Objective—To investigate tissue diffusion of anesthetic agent following administration of low palmar nerve blocks (LPBs) in horses.
Design—Randomized clinical trial.
Animals—12 adult horses.
Procedures—In 9 horses, mepivacaine hydrochloride–iohexol (50:50 dilution) injections were administered bilaterally (2 or 4 mL/site) to affect the medial and lateral palmar and palmar metacarpal nerves (4 sites). Lateral radiographic views of both metacarpal regions were obtained before and at 5, 15, 30, 60, 90, and 120 minutes after block administration; proximal and distal extents of contrast medium (and presumably anesthetic agent) diffusion from palmar and palmar metacarpal injection sites were measured and summed to determine total diffusion. Methylene blue solution was injected in forelimbs of 3 other horses that were subsequently euthanized to determine the potential route of anesthetic agent diffusion to the proximal suspensory ligament region.
Results—Mean extents of proximal and total contrast medium diffusion were 4.0 and 6.6 cm, respectively, for the palmar metacarpal nerves and 4.3 and 7.1 cm, respectively, for the palmar nerves. Subtle proximal diffusion secondary to lymphatic drainage was evident in 17 of the 18 limbs. Contrast medium was detected in the metacarpophalangeal joint or within the digital flexor tendon sheath in 8 and 7 limbs, respectively. In the cadaver limbs, methylene blue solution did not extend to the proximal suspensory ligament region.
Conclusions and Clinical Relevance—In horses, LPBs resulted in minimal proximal diffusion of anesthetic agent from the injection sites. Limbs should be aseptically prepared prior to LPB administration because inadvertent intrasynovial injection may occur.
PROCEDURES Baseline rectal temperature, heart rate, and respiratory rate were recorded prior to premedication with buprenorphine (0.02 mg/kg, IM) and acepromazine (0.05 mg/kg, IM). Anesthesia was induced with midazolam or diazepam (0.25 mg/kg, IV) plus ketamine (5 mg/kg, IV; n = 11) or propofol (4 mg/kg, IV; 12) and maintained with isoflurane in oxygen. Rectal temperature was measured at hospital intake, prior to premedication, immediately after anesthetic induction, and every 5 minutes after anesthetic induction. Esophageal temperature was measured every 5 minutes during anesthesia, beginning 30 minutes after anesthetic induction. After anesthesia, dogs were covered with a warm-air blanket and rectal temperature was measured every 10 minutes until normothermia (37°C) was achieved.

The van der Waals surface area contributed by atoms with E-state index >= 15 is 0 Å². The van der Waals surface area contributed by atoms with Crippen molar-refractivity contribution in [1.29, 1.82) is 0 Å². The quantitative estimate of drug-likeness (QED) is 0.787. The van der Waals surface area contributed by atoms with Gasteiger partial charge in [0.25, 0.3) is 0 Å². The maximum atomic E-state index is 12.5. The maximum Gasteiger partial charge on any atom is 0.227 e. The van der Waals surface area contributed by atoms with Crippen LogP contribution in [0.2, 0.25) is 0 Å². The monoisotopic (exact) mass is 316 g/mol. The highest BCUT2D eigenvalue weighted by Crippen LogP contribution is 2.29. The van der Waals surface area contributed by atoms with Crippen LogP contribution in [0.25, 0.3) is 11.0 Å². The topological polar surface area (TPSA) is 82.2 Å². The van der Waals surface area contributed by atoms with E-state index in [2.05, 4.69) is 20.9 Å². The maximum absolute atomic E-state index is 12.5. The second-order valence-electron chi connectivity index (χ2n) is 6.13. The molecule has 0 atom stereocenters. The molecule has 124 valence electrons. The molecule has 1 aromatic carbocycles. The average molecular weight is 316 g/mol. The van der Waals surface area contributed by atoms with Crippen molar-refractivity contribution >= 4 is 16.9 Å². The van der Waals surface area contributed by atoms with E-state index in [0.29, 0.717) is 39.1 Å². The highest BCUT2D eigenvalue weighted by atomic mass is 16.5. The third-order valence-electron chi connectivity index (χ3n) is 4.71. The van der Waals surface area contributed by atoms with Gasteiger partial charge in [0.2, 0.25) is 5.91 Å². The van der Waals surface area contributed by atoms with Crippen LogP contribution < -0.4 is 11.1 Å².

RESULTS Dogs in both treatment groups had lower rectal temperatures within 5 minutes after anesthetic induction and throughout anesthesia. Compared with dogs that received a benzodiazepine plus ketamine, dogs that received a benzodiazepine plus propofol had significantly lower rectal temperatures and the interval from discontinuation of anesthesia to achievement of normothermia was significantly longer.
CONCLUSIONS AND CLINICAL RELEVANCE Dogs in which anesthesia was induced with a benzodiazepine plus propofol or ketamine became hypothermic; the extent of hypothermia was more profound for the propofol combination. Dogs should be provided with adequate heat support after induction of anesthesia, particularly when a propofol-benzodiazepine combination is administered.